Sparklyboots Sat 18-Jun-11 22:14:58

My mum once answered the door to a woman returning my younger DB (then 3) who had let himself out of the house. The woman retreived him from the middle of road - fortunately she stopped her car before driving into him. (He is 27 now).

bibbitybobbityhat Sat 18-Jun-11 22:19:32

All my sympathies. I had a similar experience when my dd was nearly three. I still think about it most days. I don't know why she stopped when I screamed her name and I just can't think about what would have happened if she didn't. I just feel really lucky and grateful and somehow blessed.

IhateRedSave Sat 18-Jun-11 22:22:04

There's just so many things that can happen to them sometimes i feel overwhelmed in keeping them safe.

dikkertjedap Sat 18-Jun-11 22:25:38

Things happen. In future you will be extra careful but maybe also already start explaining to your DS. He is still very young but hopefully it will slowly start sinking in how dangerous roads can be. Try not to beat yourself up but see it as a learning experience and luckily with a good ending.

IhateRedSave Sat 18-Jun-11 22:29:40

Thank you. I have to salvage something from it and turn it into a positive. I felt mad as hell with him afterwards, which is wrong I know. But it was the shock of it all.

Maryz Sat 18-Jun-11 22:37:10

You need to be really pleased that this is another "almost disaster" that wasn't, iyswim.

Every time the almost get badly hurt/killed is another notch on the belt of survival. A bit like if you have a near miss in a car, you can congratulate yourself that by the law of probabilities that is an accident you didn't have, and therefore your chances of not having another one for a while are a bit higher.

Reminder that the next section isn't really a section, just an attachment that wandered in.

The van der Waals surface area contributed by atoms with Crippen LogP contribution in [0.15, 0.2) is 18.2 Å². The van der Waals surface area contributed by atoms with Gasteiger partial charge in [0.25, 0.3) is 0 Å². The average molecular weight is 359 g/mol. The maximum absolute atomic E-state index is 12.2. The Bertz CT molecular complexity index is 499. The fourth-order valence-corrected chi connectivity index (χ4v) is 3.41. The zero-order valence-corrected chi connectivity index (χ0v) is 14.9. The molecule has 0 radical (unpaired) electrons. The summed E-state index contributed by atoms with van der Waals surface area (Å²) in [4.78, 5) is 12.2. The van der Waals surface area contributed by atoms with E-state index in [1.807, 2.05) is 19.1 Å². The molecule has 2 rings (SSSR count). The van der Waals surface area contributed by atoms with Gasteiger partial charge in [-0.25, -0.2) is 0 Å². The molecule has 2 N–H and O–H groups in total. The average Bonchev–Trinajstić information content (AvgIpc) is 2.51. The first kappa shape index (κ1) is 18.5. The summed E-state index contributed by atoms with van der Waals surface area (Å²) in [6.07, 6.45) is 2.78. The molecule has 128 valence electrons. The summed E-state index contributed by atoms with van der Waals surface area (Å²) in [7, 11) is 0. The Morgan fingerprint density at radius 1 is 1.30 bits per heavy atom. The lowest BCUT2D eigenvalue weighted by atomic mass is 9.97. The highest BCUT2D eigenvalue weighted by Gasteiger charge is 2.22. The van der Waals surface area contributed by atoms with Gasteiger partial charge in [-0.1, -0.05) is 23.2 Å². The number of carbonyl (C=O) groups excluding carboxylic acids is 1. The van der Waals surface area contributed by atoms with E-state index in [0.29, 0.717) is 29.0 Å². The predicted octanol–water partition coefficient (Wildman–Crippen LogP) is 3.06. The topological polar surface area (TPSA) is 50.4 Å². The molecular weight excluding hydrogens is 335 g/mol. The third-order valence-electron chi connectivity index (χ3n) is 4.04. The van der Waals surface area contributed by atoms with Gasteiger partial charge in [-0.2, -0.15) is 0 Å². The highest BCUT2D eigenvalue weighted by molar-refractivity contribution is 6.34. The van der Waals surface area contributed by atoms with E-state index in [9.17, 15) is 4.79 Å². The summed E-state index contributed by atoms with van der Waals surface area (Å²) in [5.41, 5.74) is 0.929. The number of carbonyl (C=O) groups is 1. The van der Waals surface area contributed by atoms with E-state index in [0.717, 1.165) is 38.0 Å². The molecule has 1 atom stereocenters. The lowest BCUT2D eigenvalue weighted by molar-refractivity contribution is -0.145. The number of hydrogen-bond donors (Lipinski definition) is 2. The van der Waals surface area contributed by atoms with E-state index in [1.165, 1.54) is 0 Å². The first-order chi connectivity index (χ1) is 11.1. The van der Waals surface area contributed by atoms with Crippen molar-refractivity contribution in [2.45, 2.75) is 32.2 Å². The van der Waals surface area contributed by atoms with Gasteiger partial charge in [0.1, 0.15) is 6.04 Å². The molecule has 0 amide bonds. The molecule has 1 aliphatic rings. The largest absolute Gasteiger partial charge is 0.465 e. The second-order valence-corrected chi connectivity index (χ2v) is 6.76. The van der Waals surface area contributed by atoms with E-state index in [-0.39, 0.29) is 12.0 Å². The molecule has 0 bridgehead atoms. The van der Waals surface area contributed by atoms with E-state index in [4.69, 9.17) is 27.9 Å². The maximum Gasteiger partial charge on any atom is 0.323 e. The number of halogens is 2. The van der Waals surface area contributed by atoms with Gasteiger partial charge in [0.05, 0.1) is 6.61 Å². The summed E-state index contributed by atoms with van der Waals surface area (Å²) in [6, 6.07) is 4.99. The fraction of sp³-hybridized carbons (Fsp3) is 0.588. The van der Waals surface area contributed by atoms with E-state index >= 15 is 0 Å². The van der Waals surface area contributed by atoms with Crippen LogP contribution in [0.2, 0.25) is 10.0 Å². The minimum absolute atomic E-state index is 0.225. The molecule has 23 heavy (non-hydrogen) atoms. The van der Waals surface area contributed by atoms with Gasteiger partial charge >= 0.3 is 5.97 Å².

ds2 fell over 20 feet out of a tree last year - I had my back turned but I felt the ground shake - and missed a pile of rocks by about 2 inches shock. I feel that gives him a let-off on disasters for another year grin.

[I know it makes no sense at all, but that is how I comfort myself when I or the children have near disasters]

Bellagio Sat 18-Jun-11 22:40:52

Oh how scary, poor you.
Try not to dwell on it as it will only upset you. Like others have said, use it as a reminder to persevere with the road training.

He's fine, you're fine, count your blessings and look forward.
smile

<makes mental note to follow own advice next heart-stopping toddler-induced traumatic moment>

Fifis25StottieCakes Sat 18-Jun-11 22:50:29

God i took my 2 and 4 year olds out on their bikes years ago. We went down a hill with me holding both the backs of the bikes. The hill was steeper than i thought, i losy my footing and they drove off in either direction. In an instant i had to save one so saved the yougest. The 4 year old hurtled down the hil, crasheed into a wall, hurtled over the handlebars and smashed into a wall. She come out of it with scratches but it haunted me for ages. Shes only just learned to ride a bike at 9 as it left her scared of them